UK coalition government relies on pomp and circumstance to avoid meltdown

Iconic adman and three-time election-winning Thatcher adviser turned public relations oligarch Lord Bell, speaking at an IPA event in March 2010, summed up election strategy thus: if a country’s ‘feel-good factor’ stays above a certain level, governing parties win elections. If it drops below that level, they are defeated.

Sadly, there is no official measurement for ‘feel-good factor’ – but if there was it would make for a brilliant interactive ticker on the soon-to-be non-BSkyB Sky News. This week in particular, charts would have climbed wildly north-east, newsreader Kay Burley’s excited commentary barely registering over the commotion.

In reality, May has not been a good month to celebrate the coalition government’s first birthday. Health secretary Andrew Lansley was hauled over hot coals by angry health-care professionals and climate secretary Chris Huhne was literally in The Thick of It avoiding questions about speeding offences.

Oh, and the coalition’s original chief secretary to the treasury, liberal democrat David Laws, was officially suspended from Parliament for seven days – having only been in cabinet for 17.

The local elections and AV referendum on May 5 had driven a wedge between the prime minister and his deputy. The ‘No’ to AV voting broke 2010’s promise of a ‘new politics’ and beleaguered business secretary Vince Cable stumbled from one media outlet to another, lambasting the “ruthless” tactics of his cabinet colleagues.

With the Government close to meltdown, veteran politician Ken Clarke, between naps, manfully intervened. Whether he consented or not is unclear, but the spotlight shifted from potential political divorce to national moral outrage over his comments about rape cases. At least Ken gave the political world something else to think about.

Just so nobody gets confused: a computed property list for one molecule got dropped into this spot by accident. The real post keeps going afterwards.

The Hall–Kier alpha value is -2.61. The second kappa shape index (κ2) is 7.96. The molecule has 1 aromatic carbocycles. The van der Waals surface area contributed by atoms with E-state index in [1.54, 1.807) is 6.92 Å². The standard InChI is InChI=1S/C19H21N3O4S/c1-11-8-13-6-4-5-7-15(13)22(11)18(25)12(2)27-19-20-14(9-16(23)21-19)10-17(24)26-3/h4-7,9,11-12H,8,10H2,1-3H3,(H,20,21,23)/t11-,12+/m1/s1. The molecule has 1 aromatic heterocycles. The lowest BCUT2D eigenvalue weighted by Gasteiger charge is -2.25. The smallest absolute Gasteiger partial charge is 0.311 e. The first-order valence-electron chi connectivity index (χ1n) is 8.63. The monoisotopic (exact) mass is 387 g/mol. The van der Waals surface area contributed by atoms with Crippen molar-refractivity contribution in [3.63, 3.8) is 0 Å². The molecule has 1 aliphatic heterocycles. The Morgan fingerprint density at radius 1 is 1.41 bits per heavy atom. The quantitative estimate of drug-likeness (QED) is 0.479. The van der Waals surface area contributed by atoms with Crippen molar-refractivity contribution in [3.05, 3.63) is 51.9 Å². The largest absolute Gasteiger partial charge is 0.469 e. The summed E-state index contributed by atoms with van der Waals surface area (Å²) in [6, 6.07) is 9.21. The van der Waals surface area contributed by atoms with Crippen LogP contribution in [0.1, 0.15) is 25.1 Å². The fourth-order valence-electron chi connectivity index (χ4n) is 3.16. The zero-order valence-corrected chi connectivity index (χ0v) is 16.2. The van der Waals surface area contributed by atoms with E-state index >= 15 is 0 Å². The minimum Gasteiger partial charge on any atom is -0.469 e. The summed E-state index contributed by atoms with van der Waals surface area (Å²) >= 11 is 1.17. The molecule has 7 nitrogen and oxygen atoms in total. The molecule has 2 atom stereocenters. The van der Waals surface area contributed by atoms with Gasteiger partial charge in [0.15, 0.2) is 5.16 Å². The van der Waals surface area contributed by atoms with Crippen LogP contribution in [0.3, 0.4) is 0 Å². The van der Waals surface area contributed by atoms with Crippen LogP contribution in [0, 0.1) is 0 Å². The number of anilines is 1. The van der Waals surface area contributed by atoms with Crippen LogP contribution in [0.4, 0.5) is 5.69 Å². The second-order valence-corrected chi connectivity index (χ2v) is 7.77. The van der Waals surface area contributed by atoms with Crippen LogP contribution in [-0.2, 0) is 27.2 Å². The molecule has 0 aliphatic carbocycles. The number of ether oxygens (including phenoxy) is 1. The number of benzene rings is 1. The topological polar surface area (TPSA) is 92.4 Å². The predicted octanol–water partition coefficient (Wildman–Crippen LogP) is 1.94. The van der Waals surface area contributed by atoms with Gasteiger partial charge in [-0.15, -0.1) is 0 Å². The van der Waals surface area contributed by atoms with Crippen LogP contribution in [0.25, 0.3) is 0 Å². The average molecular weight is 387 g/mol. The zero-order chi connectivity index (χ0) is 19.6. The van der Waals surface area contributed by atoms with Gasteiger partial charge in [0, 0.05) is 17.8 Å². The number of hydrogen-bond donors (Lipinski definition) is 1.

Six pretty major problems at once and the putative Sky News graphic makes for dismal viewing.

But it wasn’t and isn’t, that bad. Everyone liked the Royal Wedding, the Queen gave a good account of herself in Ireland and people outside Westminster were far more interested in Ryan Giggs than anything Chris Huhne did, or didn’t.

And then the special one arrived. Connoisseurs of photo opportunities had barely recovered from Barack Obama hoisting a pint of Guinness high into the Moneygall air when they were besieged by snaps of Samantha Cameron’s new kitchen, state banquets and the statuesque Michelle followed by pomp, circumstance and Dave handing out the garnish at Downing Street’s first Obama-que.

So, as ministers settled into their seats to watch the first-ever US presidential address to both Houses of Parliament on Wednesday, there was an air of calm in the 900 year old hall. Andrew Lansley for one, expelled to a naughty chair far from the main podium, was nodding along happily and William Hague looked like the sort of foreign secretary who had his upcoming Bank Holiday planned out to a tee.

And Ken Clarke, nodding off, could be forgiven for suppressing a smile as the Sky News ticker sailed up into Lord Bell’s safety zone.

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About James Charlton

James is a politics graduate who has worked in the parliamentary office of two Government ministers, and more recently as a lobbyist for the advertising industry. He is now an aspirant journalist, tweeting at @jamescharlo.